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US futures point to higher open ahead of Powell’s speech

U.S. stock index futures were higher Friday morning, as market participants awaited a key speech from the Federal Reserve’s top official. ET, Dow futures rose 108 points, indicating a positive open of more than 92 points. Futures on the S&P and Nasdaq were both slightly higher. Powell faces the tough challenge of presenting a unified voice on Fed policy from the most divided U.S. central bank in years. In corporate news, Foot Locker, Buckle and Red Robin Gourmet Burgers are expected to report th


U.S. stock index futures were higher Friday morning, as market participants awaited a key speech from the Federal Reserve’s top official. ET, Dow futures rose 108 points, indicating a positive open of more than 92 points. Futures on the S&P and Nasdaq were both slightly higher. Powell faces the tough challenge of presenting a unified voice on Fed policy from the most divided U.S. central bank in years. In corporate news, Foot Locker, Buckle and Red Robin Gourmet Burgers are expected to report th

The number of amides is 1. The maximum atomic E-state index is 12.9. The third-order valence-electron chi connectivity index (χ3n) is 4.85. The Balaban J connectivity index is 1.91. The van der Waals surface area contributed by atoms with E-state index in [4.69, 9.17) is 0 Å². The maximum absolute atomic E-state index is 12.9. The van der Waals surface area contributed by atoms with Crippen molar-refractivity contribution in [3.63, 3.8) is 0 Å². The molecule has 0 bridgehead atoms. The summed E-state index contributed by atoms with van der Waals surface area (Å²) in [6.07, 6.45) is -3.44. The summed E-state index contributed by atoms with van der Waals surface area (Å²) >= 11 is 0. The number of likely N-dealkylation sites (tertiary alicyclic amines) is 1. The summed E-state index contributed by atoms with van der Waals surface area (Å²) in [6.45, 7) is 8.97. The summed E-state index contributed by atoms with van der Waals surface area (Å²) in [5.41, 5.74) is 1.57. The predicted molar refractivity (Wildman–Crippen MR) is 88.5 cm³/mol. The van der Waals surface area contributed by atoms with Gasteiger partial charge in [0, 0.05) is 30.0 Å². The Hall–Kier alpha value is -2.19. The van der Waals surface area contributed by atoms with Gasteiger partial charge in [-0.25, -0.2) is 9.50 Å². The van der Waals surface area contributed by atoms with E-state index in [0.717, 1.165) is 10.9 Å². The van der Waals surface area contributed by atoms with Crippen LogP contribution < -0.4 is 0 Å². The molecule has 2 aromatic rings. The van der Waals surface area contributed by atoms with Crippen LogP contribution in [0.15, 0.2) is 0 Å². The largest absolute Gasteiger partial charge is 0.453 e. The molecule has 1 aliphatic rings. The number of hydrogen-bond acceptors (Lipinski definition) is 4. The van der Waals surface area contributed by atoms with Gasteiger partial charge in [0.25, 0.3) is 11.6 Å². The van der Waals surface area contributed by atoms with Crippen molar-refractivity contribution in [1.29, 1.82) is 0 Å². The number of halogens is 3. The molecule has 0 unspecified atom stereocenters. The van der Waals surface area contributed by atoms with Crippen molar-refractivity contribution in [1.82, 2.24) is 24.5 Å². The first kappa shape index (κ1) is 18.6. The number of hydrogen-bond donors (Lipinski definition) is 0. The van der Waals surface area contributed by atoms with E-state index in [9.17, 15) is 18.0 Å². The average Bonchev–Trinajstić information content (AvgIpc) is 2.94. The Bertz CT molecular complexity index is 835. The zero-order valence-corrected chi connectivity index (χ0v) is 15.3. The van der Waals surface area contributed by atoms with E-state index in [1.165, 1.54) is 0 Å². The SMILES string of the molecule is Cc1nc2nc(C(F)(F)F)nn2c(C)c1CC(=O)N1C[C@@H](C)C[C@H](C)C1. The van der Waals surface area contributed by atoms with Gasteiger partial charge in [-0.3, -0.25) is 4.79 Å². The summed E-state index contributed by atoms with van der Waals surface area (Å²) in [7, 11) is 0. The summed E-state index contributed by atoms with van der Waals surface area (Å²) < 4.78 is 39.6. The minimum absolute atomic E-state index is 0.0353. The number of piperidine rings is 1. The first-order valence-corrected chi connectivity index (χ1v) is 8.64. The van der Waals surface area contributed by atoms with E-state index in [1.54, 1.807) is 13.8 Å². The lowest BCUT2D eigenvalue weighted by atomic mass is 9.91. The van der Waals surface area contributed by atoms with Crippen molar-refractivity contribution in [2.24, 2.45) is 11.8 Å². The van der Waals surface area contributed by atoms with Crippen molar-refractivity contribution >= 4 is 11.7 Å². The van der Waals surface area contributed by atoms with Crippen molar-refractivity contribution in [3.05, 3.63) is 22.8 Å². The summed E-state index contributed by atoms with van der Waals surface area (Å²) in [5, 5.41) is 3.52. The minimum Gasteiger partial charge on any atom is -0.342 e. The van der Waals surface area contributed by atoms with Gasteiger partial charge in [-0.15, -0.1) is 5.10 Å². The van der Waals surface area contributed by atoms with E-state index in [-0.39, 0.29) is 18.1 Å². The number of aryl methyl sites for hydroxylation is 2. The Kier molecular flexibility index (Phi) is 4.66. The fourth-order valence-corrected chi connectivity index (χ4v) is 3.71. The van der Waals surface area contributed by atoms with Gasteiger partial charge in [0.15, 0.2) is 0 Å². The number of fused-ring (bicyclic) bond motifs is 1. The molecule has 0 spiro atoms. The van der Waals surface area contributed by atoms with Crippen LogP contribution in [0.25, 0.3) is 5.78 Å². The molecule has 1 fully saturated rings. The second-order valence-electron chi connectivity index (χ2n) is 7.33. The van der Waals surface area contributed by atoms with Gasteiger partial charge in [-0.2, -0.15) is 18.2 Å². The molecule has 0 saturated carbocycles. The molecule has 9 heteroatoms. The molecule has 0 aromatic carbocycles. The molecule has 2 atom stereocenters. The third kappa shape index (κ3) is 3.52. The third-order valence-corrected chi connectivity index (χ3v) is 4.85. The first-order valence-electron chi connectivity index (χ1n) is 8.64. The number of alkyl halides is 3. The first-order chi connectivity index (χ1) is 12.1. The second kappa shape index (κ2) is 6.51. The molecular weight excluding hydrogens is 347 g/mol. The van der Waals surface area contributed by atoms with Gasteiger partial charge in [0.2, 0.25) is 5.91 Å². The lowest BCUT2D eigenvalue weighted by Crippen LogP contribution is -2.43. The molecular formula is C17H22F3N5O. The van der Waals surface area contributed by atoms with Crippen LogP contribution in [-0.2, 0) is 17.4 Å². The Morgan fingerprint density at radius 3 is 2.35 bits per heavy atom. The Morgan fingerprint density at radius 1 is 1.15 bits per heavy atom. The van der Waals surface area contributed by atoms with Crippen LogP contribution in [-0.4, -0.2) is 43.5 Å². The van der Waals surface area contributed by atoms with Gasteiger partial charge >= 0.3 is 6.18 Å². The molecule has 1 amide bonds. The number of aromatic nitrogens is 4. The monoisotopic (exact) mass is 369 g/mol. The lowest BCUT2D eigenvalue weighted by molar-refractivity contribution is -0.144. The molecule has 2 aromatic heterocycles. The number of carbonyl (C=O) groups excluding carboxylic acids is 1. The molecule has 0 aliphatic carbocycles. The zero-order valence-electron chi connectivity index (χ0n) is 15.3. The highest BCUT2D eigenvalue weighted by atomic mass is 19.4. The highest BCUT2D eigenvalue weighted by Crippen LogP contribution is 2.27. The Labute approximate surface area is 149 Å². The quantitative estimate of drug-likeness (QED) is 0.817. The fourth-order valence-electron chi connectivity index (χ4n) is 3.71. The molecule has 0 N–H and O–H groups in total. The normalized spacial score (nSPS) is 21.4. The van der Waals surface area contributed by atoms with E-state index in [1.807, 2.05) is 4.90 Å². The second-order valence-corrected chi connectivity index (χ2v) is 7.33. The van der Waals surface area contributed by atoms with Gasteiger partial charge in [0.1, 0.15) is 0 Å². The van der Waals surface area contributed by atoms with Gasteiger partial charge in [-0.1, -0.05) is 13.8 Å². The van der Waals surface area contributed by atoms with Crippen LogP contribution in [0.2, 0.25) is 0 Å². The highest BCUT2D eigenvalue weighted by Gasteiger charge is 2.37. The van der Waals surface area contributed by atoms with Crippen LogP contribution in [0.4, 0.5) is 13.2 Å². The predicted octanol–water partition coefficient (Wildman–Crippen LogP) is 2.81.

US futures point to higher open ahead of Powell’s speech Cached Page below :
Company: cnbc, Activity: cnbc, Date: 2019-08-23  Authors: sam meredith
Keywords: news, cnbc, companies, futures, powells, central, powell, points, market, point, higher, ahead, fed, expected, rate, open, speech, morning


US futures point to higher open ahead of Powell's speech

U.S. stock index futures were higher Friday morning, as market participants awaited a key speech from the Federal Reserve’s top official.

At around 03:00 a.m. ET, Dow futures rose 108 points, indicating a positive open of more than 92 points. Futures on the S&P and Nasdaq were both slightly higher.